Our motto

…Form is limitation, a necessary limitation, therefore ultimately we should be free of form. Being free of form mentally and physically will allow us to flow, adopt, and apply our techniques within any space, angle or instant in time, and from any starting position…[Sensei Avi Rokah]


Andrzej Czyrka, 4 Dan

Andrzej Czyrka, 4 Dan

Head Instructor

Started karate in 1982 and has been training continuously ever since. A former member of the Polish Traditional Karate national squad, won Polish Championship many times between 1994 and 2000. Trained with many karate masters: Sensei Kwiecinski since 1985, Sensei Ilia Yorga since 1988, Sensei Hidetaka Nishiyama since 1990 and Sensei Avi Rokah since 1992. Still learning how to use body efficiently, while developing ultimate fitness, improving posture, strength, balance and flexibility. Studies sport science and many movement disciplines and martial arts to enhance understanding of karate and to bring the best to his students' potentials.

Mario Kalli, 3 Dan

Mario Kalli, 3 Dan


Mario began Shotokan karate in the early 1970's with the KUGB under SenseI Hideo Tomita. He regularly attended annual Gasshuku's at Crystal Palace under Japanese Masters Tanaka, Kase, Yahara, Shirai, Kase, Kanasawa & Enoeda, as well as many of the foremost British leading instructors. In around 2005 he began training with the legendary Master Hidetaka Nishyama, founder of ITKF - International Traditional Karate Federation, Sensei Wlodzimierz Kwiecinski & Sensei Avi Rokah & Sensei Andrzej Czyrka.

Tadeusz Lejman, 3 Dan

Tadeusz Lejman, 3 Dan


Started to train karate in April 1993 and throughout continuos training passed Shodan exam in December 2000. By attending annual technical courses, gained judge qualifications and became a member of the PZKT (Polish Traditional Karate Federation) technical committee. Judged events such as World Championships in Vilnius 2008 and in Lodz 2012. The fate and job life brought him to the Great Britain in December 2012. Here he met his present Sensei (Andrzej Czyrka) and many people training karate around UK. In 2016, during the visit of Sensei Wlodzimierz Kwiecinski (8 Dan) he achieved his 3 Dan. He did participate in European Championships in Vilnius 2015 and World Championships in Krakow 2016, representing GB.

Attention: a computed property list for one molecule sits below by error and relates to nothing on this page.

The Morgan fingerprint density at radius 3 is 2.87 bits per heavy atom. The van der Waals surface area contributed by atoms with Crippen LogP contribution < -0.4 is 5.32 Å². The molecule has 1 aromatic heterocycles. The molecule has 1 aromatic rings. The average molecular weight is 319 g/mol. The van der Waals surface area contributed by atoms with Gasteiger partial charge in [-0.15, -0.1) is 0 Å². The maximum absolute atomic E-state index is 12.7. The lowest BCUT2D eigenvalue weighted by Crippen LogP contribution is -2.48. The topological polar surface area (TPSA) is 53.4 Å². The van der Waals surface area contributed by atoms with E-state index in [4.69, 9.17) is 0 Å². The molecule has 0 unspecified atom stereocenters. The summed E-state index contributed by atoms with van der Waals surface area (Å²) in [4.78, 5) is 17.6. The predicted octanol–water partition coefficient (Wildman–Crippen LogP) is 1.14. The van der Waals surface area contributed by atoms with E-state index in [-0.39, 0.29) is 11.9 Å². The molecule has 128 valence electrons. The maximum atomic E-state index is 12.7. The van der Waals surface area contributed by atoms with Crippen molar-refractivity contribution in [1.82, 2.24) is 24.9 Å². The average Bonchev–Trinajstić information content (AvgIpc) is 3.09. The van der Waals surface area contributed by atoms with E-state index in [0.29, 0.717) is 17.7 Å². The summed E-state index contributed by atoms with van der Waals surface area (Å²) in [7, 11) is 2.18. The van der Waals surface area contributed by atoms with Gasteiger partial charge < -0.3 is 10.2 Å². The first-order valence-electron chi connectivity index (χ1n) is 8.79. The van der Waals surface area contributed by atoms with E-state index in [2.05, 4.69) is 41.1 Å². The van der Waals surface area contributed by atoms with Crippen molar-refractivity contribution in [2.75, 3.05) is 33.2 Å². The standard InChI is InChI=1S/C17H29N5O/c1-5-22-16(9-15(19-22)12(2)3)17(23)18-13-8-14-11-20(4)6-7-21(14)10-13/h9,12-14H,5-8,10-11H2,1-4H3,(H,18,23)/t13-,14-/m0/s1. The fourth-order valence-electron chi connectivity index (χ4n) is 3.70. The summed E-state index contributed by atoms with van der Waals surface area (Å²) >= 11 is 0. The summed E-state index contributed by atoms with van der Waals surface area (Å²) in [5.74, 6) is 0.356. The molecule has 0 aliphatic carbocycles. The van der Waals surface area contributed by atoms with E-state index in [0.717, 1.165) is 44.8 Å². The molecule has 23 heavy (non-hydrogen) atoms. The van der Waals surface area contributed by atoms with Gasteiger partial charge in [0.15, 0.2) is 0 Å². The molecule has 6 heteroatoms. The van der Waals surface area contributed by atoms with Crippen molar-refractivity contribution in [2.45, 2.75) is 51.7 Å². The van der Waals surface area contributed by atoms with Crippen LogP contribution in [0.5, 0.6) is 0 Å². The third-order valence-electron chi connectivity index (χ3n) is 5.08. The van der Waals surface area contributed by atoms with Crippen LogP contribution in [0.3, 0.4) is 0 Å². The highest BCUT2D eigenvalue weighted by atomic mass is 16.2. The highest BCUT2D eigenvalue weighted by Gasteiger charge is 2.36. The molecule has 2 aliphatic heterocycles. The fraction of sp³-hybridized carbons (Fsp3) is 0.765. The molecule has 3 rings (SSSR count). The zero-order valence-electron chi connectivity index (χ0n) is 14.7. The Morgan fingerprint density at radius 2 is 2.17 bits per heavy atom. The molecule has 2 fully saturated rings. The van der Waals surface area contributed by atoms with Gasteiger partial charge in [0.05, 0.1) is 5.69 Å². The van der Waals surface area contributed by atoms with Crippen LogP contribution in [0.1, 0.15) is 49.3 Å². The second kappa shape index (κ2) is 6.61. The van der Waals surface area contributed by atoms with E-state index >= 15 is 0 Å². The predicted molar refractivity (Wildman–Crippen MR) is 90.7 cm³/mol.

Steven Palmer, 1 Dan

Steven Palmer, 1 Dan


Started quite late in life at 35 years old. Graded as 9th kyu 19.10.02 under Rod Butler, proponent of Sensei Enoeda. Attended lots of seminars/ competitions whilst going up through grades with sensei Dave Hazard , Yoshinobu Ohta, Keiichi Kasajima, obtaining Shodan in 23.11.08. Through good fortune was fortunate enough to train with Sensei Andrzej Czyrka, who for a short period trained at Rod Butlers clubs - I later branched out around 2006/7 to join Nyuanshin in its infancy with other like minded black belts who were looking for something more progressive and evolutionary. From 2010 onwards have attended seminars in Poland to train with 5 times world Champion Sensei Avi Rokah.




Pay monthly

£351 month
  • Hard training!
  • Great atmosphere!
  • Did we say hard training?
  • Basketball included!
  • At least 8 times per month!
Casual training?

Pay as You Train

£7.50per session
  • Hard training!
  • Great atmosphere!
  • Even harder training!
  • Basketball included too!
  • .............................................(intentionally empty :-)

Frequently Asked Questions

What is Traditional Karate?

Traditional Karate, as an art of self-defense, evolved in Japan over many years. Its technical base is founded on the Okinawan principle of “Tode”, which itself is based an “Chonfa”, the fighting art of China, a weaponless form of self-defense. Its philosophical base is Japanese “Budo” which is common to many Japanese martial arts. The combination of Okinawan fighting forms and Japanese Budo philosophy eventually became Traditional Karate. Central to the technical structure of Traditional Karate is the concept of “Todome-waza” or finishing blow whereby a single technique totally disables an opponent. This high technical proficiency makes Traditional Karate a form of high art.

What is the difference between sport karate and traditional karate?

Sport karate is a good form of exercise and have the end goal of declaring a winner and a loser at the conclusion of a competition. The ultimate goal of training in Traditional Karate is not merely the perfection of fighting skills, but rather the total development of the human character where fighting is no longer necessary.

Coming next

TKFGB Squad Training, 14.10.2018, 11AM – 15PM


Bornemouth, 16-17.06.2018

Thank you for having us last weekend TKC Okami. Two days filled with training, fun, great BBQ on the beach and grading. It’s been a great pleasure to train with you all and feel your […]

1st Traditional Karate London Cup

On the 20th of May our Club hosted TKFGB’s National Squad training and the 1st Traditional Karate London Cup. The training session led by Sensei Lukasz Radwanski (4Dan – multiple times World and Europe Champion […]

Last session before Christmas

On 22.12.2017 we had a last training session before Christmas, coupled with exams. Five of our members took the challenge and succeeded on their way of achieving higher grades. Events like that allow us to […]

4th Boston Cup, 1.10.2017

Over the last weekend around 70 competitors took part in the 4th Boston Traditional Karate Cup. We are very proud that our senior members were second to none wining the Kumite and Kata categories. Sensei […]